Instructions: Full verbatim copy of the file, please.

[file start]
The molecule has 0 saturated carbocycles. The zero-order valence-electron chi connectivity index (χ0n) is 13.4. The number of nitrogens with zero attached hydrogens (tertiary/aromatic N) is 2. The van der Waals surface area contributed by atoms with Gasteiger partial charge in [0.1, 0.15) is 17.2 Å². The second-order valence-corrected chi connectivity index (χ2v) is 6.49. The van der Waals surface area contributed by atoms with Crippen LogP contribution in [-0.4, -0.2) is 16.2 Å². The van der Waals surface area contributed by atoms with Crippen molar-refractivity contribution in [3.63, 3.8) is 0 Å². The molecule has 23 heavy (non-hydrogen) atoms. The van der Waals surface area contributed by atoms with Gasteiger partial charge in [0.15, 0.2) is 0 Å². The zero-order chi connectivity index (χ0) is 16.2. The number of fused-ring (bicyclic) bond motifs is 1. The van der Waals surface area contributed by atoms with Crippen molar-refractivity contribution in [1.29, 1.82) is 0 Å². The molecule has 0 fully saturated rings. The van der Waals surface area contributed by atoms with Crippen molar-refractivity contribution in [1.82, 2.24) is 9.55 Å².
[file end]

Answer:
The molecule has 0 saturated carbocycles. The zero-order valence-electron chi connectivity index (χ0n) is 13.4. The number of nitrogens with zero attached hydrogens (tertiary/aromatic N) is 2. The van der Waals surface area contributed by atoms with Gasteiger partial charge in [0.1, 0.15) is 17.2 Å². The second-order valence-corrected chi connectivity index (χ2v) is 6.49. The van der Waals surface area contributed by atoms with Crippen LogP contribution in [-0.4, -0.2) is 16.2 Å². The van der Waals surface area contributed by atoms with Crippen molar-refractivity contribution in [3.63, 3.8) is 0 Å². The molecule has 23 heavy (non-hydrogen) atoms. The van der Waals surface area contributed by atoms with Gasteiger partial charge in [0.15, 0.2) is 0 Å². The zero-order chi connectivity index (χ0) is 16.2. The number of fused-ring (bicyclic) bond motifs is 1. The van der Waals surface area contributed by atoms with Crippen molar-refractivity contribution in [1.29, 1.82) is 0 Å². The molecule has 0 fully saturated rings. The van der Waals surface area contributed by atoms with Crippen molar-refractivity contribution in [1.82, 2.24) is 9.55 Å².